Book Lovers by Emily Henry

This just might be one of the last book reviews that I write on this website. Why? Because they’re going to move over to my professional website! This website that you’re reading on has always been more of a personal space for me, but since being in graduate school, I have had to design a professional website. If you’re still interested in checking what I’m reading, here is the link. I will probably post there on Tuesdays instead of on this website.

So how did I decide that this would be the last book? When I graduated from my undergraduate career, Her Campus UCF was just starting a book club. After starting graduate school, I joined again and learned that there was no longer a book club aspect, which made me a little sad. Once I became the new Events Director, I made it a mission to bring The Bookfast Club back. That was one of my more professional goals. which is why my book reviews are moving.

Of course, I didn’t want to be a dictator about it, so I put it to a vote. You shouldn’t be surprised because of the title of this blog, but everyone decided that we should read Book Lovers by Emily Henry. I was excited, because I had loved Henry’s Beach Read and already owned this book. Keep reading for some of my thoughts. Warning: there may be spoilers ahead.


Nora Stephens has never been a girl lucky in love, because she is the heroine who is always saving her clients and her sister, Libby. When Libby desperately reaches out for a girls’ trip, Nora knows that there’s something brewing. So she agrees to go to Sunshine Falls, North Carolina, where her client’s first book is set for the getaway. Nora is surprised to find herself constantly running into Charlie Lastra, an editor that she had an unpleasant meal with concerning her client. Now Nora finds herself in Charlie’s hometown and he is insistent that they work together on her client’s new book.

Between trying to figure out what is wrong with Libby while checking things off of their summer bucket list, reassuring her clients that they are top priority for her even if she isn’t in New York, and making sure that things with Charlie remain strictly professional, Nora doesn’t seem to realize she is living her own romantic comedy.

My Initial Thoughts

When I got to the end, I felt like I didn’t necessarily need Chapter 37 and the epilogue. The desire and the image that ends chapter 36 would have been a more poetic way of ending the story. Because we know Nora and Charlie, and because of the genre of this book, we know that they end up together and are happy; they have already professed their love. I don’t think we needed the time jump in the book, because it didn’t add too much after and disoriented me a little as a reader. The end felt like we were watching a sequence in fast-forward, and it wasn’t really necessary.

I want to give Henry credit for the way she developed Nora; Nora is a character that reminds me of a version of myself a few years ago, which is something that gives her authenticity in my mind. Like Nora, I was the girl who would do anything to help my sisters when they needed me. In that same vein, resentment would also develop as a result of me sacrificing things that I wanted, but it was unfair because I would sacrifice without consulting anyone. It was not healthy for my relationships, and that is why I grew out of it. Some of the issues in Nora’s and Libby’s relationship in the book are similar to how I once conducted my own relationships. The characterization of Libby and Nora is the strongest point of the book for me, and probably the strongest relationship that should be romanticized.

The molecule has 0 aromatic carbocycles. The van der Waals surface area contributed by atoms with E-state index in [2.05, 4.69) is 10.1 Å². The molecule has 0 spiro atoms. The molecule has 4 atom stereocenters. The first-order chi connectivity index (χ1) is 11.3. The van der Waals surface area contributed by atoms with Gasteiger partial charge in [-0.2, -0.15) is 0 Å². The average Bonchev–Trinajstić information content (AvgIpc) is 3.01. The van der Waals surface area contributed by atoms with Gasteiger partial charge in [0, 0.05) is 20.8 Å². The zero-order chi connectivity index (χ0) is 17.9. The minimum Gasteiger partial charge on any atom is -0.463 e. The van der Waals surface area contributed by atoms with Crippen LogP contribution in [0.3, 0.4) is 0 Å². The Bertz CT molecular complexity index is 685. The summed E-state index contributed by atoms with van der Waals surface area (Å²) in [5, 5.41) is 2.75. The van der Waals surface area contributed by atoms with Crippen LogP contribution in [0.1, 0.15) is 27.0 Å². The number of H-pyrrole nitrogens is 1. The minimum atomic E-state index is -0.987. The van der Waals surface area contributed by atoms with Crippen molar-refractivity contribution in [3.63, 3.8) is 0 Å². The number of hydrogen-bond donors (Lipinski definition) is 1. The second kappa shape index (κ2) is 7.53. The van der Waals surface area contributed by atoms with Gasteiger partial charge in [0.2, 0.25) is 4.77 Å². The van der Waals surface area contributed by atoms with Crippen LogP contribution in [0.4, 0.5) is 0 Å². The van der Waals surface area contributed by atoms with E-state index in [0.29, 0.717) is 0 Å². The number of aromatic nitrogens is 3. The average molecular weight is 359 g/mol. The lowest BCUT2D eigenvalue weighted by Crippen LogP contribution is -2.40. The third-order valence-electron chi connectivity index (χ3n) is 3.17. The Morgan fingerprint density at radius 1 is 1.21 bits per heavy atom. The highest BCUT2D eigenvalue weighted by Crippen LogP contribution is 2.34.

That being said, I think Shepherd could’ve been better presented as a foil to Charlie. I say this because it seems like Shepherd was a flash in the pan when it comes to Nora’s romantic life, but it seems like Shepherd is supposed to contrast against Charlie. My issue is that we don’t find out all of the things that make them different until after Nora has decided he is not much of a contender for a romantic relationship. I wish the tension here was a little bit stronger. Maybe the argument is that Nora and Charlie have chemistry and Nora and Shepherd do not, but I need that to be explored a bit more on the page.

My last initial thought is that the day we met for book club to discuss Book Lovers, it was announced that the movie rights to the book had been sold. If I were casting the movie, I would want Meghann Fahy to be Nora, and Lili Reinhart to be Libby.

Final Thoughts

Overall, I would give the book a 3.8 out of 5 stars. It is a classic romantic comedy that doesn’t do much differently, but I do appreciate the way that Emily Henry writes. That is why this is the score that I would give it.

Is there anything you would like me to blog about, now that I have created this divide on my pages? Are there any blog topics you think I’m missing out on? What should I read next? I would love to know in the comments down below!

As always, thank you so much for taking the time to read this post. If you enjoyed it, please let me know by liking this post, commenting your thoughts down below, and sharing this post with your friends. And of course, you have the ability to make my day by subscribing to this blog, which will notify you every time I share more content like this one.

Love Always,

Kristi My